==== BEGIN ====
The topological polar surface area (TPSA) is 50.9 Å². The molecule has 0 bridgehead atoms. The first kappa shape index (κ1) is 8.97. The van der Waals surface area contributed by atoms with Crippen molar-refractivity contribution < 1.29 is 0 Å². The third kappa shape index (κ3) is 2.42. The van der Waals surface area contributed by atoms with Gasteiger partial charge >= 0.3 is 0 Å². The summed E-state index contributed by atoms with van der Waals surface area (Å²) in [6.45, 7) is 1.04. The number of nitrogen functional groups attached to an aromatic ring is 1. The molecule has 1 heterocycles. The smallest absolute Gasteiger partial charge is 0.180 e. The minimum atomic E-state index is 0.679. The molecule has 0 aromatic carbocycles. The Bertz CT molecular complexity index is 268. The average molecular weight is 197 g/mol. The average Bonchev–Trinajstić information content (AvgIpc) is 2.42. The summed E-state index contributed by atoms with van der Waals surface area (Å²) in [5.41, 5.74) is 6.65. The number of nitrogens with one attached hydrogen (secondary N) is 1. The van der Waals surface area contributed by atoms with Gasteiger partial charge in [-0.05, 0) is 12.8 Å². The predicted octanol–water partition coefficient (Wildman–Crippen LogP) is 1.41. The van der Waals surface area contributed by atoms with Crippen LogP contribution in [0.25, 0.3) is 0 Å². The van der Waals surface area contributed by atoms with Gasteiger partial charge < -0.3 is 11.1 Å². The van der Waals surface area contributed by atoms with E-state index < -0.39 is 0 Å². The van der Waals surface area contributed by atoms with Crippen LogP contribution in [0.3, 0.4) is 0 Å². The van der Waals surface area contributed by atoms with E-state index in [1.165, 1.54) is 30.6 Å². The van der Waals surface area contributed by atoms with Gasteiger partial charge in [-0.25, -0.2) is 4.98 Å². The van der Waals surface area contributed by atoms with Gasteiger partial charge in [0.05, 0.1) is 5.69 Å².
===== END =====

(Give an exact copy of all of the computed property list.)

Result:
The topological polar surface area (TPSA) is 50.9 Å². The molecule has 0 bridgehead atoms. The first kappa shape index (κ1) is 8.97. The van der Waals surface area contributed by atoms with Crippen molar-refractivity contribution < 1.29 is 0 Å². The third kappa shape index (κ3) is 2.42. The van der Waals surface area contributed by atoms with Gasteiger partial charge >= 0.3 is 0 Å². The summed E-state index contributed by atoms with van der Waals surface area (Å²) in [6.45, 7) is 1.04. The number of nitrogen functional groups attached to an aromatic ring is 1. The molecule has 1 heterocycles. The smallest absolute Gasteiger partial charge is 0.180 e. The minimum atomic E-state index is 0.679. The molecule has 0 aromatic carbocycles. The Bertz CT molecular complexity index is 268. The average molecular weight is 197 g/mol. The average Bonchev–Trinajstić information content (AvgIpc) is 2.42. The summed E-state index contributed by atoms with van der Waals surface area (Å²) in [5.41, 5.74) is 6.65. The number of nitrogens with one attached hydrogen (secondary N) is 1. The van der Waals surface area contributed by atoms with Gasteiger partial charge in [-0.05, 0) is 12.8 Å². The predicted octanol–water partition coefficient (Wildman–Crippen LogP) is 1.41. The van der Waals surface area contributed by atoms with Crippen LogP contribution in [0.25, 0.3) is 0 Å². The van der Waals surface area contributed by atoms with Gasteiger partial charge < -0.3 is 11.1 Å². The van der Waals surface area contributed by atoms with E-state index < -0.39 is 0 Å². The van der Waals surface area contributed by atoms with Crippen LogP contribution in [0.3, 0.4) is 0 Å². The van der Waals surface area contributed by atoms with E-state index in [1.165, 1.54) is 30.6 Å². The van der Waals surface area contributed by atoms with Gasteiger partial charge in [-0.25, -0.2) is 4.98 Å². The van der Waals surface area contributed by atoms with Gasteiger partial charge in [0.05, 0.1) is 5.69 Å².